Rupee’s slide

He said the local currency’s depreciation this week “originated from the political situation and had nothing to do with the economic situation”.

The rupee fell 2pc on Monday and 3pc on Tuesday despite last week’s staff-level agreement with the IMF. On Wednesday, the rupee further slid 1.3pc to 224.92 per dollar, having ended Tuesday at 221.99.

Mr Ismail said all currencies had depreciated against the greenback because of a “once-in-a-generation strengthening of dollar owing to US Fed’s monetary tightening”.

While the minister claimed that the political situation would stabilise over the next couple of days, he parried repeated questions over the basis of his optimism.

‘Economic shock worse than Covid’

Separately, a senior SBP official told journalists the current economic shock was worse than the Covid-19 as many things were happening simultaneously and US central bank’s monetary tightening was always painful for emerging economies and resultantly even large economies were struggling.

The SBP official said Pakistan’s trust pattern had turned very low after the Feb 28 policy reversals after international commitments and the international community was not ready this time to bail out the country before it showed results on grounds.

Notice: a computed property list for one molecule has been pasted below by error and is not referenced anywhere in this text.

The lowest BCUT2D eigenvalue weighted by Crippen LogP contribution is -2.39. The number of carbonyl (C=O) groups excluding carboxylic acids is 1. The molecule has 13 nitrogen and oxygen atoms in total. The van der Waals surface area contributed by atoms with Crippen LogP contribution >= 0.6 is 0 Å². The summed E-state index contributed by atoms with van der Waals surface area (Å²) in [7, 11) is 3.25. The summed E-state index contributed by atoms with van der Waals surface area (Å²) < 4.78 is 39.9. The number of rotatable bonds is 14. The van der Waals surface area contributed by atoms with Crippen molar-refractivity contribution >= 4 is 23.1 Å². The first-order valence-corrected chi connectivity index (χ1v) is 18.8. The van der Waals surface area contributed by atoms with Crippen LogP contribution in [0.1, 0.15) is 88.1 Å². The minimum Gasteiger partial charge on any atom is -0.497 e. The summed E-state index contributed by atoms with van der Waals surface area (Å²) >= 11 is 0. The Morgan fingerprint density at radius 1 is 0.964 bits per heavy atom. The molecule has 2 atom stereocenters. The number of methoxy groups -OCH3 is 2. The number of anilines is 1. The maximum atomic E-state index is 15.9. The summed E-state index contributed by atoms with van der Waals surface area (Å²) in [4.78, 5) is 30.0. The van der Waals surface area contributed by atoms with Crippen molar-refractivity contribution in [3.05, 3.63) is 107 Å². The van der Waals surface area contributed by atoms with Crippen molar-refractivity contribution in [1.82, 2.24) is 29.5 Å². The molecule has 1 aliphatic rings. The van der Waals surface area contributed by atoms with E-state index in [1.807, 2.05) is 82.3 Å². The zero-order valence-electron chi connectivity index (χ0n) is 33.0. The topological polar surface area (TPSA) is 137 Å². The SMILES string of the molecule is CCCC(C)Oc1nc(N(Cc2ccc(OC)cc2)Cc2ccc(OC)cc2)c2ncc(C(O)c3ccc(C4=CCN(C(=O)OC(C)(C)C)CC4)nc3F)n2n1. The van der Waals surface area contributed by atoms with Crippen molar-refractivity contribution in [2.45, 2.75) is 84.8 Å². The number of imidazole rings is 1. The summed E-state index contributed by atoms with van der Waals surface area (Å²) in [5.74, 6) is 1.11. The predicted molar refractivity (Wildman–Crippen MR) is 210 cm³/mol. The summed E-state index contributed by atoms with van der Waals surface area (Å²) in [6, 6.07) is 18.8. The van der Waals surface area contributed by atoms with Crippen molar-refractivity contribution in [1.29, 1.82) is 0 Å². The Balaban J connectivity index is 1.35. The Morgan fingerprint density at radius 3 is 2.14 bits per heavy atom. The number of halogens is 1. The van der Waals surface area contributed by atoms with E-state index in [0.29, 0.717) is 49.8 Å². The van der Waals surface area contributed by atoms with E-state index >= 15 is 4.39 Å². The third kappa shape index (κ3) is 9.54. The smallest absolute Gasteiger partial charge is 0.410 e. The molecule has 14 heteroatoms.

He dispelled the impression that the central bank was a silent spectator to the rupee’s depreciation, saying it was intervening in disorderly movement and was working with banks and taking other steps as well. “The country needs a bridge between now and until we start receiving funds” from abroad, he said.

He said a better indicator of the rupee’s strength was the real effective exchange rate — which takes into account the currencies in which Pakistan trades in inflation-adjusted terms — according to which the Pakistani currency had depreciated only 3pc since December.

PM briefed on economy

Meanwhile, the country’s economic team briefed Prime Minister Sharif as the dollar’s sharp rise had become a source of deep concern for the government.

The premier called an emergency meeting on the economic situation of the country, Prime Minister Office said Wednesday.

The meeting — held in Islamabad and attended by the economic team and top officials related to the economy — evaluated the factors for the recent hike in the dollar’s value and the measures to address it. Mr Sharif, presently in Lahore, chaired the meeting via a video link.

A source privy to the meeting told Dawn the prime minister said the country’s uncertain political situation was the main reason behind the dollar’s flight.

The meeting discussed ways and means how to stabilise the rupee and expressed concern that the local currency continued sliding against the dollar despite a ban on the import of hundreds of items.

Cabinet meeting today

Mr Sharif has also called a meeting of the federal cabinet on Thursday (today) to discuss the economic and political situation. He will chair the meeting from Lahore via a video link.

According to the agenda, the meeting will discuss the multimodal air-road corridor for Afghan Transit Trade and will also make a decision on the “trade in goods” agreement with Turkiye.

The meeting will also make a decision on the transfer of amount to the government of Afghanistan for functioning/maintenance/equipment/salaries of three Pakistani hospitals.

The appointment Federal Land Commission’s chairman is also on the agenda.

Published in Dawn, July 21st, 2022